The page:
This could have a long-term effect on their career, the Productivity Commission warns in a new report.
Commissioner Catherine de Fontenay says there has been a substantial increase in university graduates in Australia over the last ten years or so.
“Unfortunately, for many graduates that has just meant more competition to enter their chosen profession,” she said releasing the report on Monday.
Since 2008, the report found young people’s job prospects and the growth in their salaries were worse than those of workers aged 35 and over, and compared to young people prior to the GFC.
While Australia avoided the worst of the GFC and was one a few countries to avoid a recession, its after affects combined with a post-mining boom slowdown led to a decade of relatively weak labour demand from 2008.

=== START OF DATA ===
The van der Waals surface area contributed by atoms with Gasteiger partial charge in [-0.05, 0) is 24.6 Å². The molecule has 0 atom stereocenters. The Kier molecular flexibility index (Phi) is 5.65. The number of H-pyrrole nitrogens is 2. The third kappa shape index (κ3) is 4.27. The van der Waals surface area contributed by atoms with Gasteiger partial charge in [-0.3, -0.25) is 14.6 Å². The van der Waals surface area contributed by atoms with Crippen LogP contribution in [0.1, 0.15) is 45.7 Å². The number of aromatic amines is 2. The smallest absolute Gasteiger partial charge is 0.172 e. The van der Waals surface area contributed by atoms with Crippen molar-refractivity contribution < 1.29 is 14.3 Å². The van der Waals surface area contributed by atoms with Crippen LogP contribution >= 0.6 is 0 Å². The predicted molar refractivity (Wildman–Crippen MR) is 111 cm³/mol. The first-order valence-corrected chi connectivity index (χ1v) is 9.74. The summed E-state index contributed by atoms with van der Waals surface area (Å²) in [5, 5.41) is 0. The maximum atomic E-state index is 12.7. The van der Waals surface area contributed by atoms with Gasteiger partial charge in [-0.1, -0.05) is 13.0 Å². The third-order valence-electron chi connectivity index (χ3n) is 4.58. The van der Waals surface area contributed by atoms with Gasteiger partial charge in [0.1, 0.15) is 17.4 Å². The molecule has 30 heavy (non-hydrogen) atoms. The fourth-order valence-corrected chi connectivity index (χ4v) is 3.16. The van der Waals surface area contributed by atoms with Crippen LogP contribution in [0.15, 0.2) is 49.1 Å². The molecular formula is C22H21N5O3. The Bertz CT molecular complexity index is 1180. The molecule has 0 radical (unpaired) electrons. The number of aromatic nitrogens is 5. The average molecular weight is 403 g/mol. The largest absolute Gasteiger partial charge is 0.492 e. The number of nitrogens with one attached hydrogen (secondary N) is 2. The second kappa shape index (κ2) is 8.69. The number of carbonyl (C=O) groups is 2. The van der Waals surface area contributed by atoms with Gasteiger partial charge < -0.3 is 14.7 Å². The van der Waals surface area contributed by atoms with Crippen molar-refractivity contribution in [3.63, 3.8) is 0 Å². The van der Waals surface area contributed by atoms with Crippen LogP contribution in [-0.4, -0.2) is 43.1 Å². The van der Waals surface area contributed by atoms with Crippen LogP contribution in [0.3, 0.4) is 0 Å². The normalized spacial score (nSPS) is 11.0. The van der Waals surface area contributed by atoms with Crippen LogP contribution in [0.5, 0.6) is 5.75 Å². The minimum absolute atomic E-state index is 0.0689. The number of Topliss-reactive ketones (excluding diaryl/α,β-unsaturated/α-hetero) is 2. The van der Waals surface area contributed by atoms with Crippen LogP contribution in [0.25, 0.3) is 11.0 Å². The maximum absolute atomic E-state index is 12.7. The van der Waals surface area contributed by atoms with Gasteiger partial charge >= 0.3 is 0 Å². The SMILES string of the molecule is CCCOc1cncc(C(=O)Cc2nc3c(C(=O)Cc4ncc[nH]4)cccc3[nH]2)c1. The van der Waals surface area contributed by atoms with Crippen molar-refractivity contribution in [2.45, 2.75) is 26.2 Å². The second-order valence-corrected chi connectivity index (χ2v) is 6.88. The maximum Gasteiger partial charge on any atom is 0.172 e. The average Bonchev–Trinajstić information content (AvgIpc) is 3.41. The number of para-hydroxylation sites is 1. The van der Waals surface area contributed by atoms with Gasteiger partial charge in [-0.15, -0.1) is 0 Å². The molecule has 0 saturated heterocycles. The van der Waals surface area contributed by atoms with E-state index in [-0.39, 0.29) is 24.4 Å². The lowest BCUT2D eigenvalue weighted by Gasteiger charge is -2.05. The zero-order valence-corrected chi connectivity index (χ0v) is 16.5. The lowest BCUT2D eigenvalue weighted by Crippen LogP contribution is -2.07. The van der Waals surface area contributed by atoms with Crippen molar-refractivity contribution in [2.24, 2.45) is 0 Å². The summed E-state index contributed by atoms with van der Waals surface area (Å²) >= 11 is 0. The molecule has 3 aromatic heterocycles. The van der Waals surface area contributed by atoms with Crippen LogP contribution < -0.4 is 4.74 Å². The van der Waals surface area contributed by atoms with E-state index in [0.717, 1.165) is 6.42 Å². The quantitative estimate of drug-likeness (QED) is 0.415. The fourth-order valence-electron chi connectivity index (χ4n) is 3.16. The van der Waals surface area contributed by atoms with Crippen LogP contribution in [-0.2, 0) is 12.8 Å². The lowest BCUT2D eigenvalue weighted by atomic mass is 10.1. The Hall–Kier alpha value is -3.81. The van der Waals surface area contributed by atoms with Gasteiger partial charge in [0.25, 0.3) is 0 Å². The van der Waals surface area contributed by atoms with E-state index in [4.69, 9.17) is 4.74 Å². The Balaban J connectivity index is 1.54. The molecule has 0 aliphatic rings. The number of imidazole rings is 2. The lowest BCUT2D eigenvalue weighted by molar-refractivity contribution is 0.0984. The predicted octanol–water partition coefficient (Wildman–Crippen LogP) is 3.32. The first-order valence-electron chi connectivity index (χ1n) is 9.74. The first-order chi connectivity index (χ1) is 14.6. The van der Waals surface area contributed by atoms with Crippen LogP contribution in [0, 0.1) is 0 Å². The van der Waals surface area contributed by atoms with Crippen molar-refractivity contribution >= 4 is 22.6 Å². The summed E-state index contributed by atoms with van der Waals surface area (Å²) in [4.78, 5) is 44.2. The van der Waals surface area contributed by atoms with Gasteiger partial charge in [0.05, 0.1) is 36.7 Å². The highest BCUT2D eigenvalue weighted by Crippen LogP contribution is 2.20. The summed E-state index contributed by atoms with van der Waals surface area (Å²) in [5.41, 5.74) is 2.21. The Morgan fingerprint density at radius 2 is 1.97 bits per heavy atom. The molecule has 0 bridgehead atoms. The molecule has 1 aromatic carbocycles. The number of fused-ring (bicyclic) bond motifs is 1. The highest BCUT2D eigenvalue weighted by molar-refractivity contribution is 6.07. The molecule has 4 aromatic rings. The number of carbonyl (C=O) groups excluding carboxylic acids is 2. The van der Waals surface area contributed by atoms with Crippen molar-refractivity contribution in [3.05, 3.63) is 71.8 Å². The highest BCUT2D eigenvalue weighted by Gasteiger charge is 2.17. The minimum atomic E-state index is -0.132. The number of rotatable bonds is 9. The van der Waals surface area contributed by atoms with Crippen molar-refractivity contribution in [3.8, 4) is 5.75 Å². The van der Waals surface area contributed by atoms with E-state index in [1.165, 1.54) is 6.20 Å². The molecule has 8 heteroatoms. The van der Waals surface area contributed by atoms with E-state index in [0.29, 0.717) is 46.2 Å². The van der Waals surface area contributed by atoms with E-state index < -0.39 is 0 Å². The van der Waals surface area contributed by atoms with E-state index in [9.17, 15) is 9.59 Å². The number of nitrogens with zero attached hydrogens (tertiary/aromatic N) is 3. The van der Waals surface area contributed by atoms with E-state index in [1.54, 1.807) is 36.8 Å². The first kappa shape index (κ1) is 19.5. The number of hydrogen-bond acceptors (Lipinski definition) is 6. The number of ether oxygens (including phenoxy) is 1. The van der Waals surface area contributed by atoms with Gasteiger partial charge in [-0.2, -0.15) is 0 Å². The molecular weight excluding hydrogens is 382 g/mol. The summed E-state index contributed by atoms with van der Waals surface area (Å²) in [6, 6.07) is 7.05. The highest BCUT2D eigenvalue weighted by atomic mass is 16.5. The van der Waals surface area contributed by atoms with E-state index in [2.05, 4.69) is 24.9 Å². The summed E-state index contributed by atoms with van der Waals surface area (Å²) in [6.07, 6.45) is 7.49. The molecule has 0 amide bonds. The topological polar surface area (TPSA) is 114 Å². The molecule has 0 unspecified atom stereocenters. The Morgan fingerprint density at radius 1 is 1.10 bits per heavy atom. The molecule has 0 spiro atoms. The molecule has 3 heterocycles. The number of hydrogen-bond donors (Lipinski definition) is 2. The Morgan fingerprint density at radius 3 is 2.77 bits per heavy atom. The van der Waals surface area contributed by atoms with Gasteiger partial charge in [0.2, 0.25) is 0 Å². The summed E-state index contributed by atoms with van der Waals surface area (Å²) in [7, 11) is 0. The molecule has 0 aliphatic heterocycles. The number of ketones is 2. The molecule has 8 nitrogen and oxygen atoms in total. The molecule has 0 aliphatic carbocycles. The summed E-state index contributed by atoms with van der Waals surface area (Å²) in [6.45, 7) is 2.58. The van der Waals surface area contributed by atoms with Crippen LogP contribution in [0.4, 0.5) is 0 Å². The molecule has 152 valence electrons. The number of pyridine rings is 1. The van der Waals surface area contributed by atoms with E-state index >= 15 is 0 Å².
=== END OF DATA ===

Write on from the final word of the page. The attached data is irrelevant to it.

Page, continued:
Although this did not show up in a higher unemployment rate that characterised the 1991 recession, there was increased part-time employment.
This resulted in lower starting wages for young people and a constrained choice in occupations despite increased education.
The report found since 2008 a larger share of graduates found jobs that are considered the lower end of the jobs ladder – such as storepersons, shelf fillers, cafe workers and other hospitality workers.
This in turn has affected their career progression.
“For graduates who found employment lower down the ladder, it was difficult to recover,” the report says.
“While young people’s career prospects might have recovered once the labour market improved, such improvement is now unlikely for some time, given the COVID-19 crisis.”
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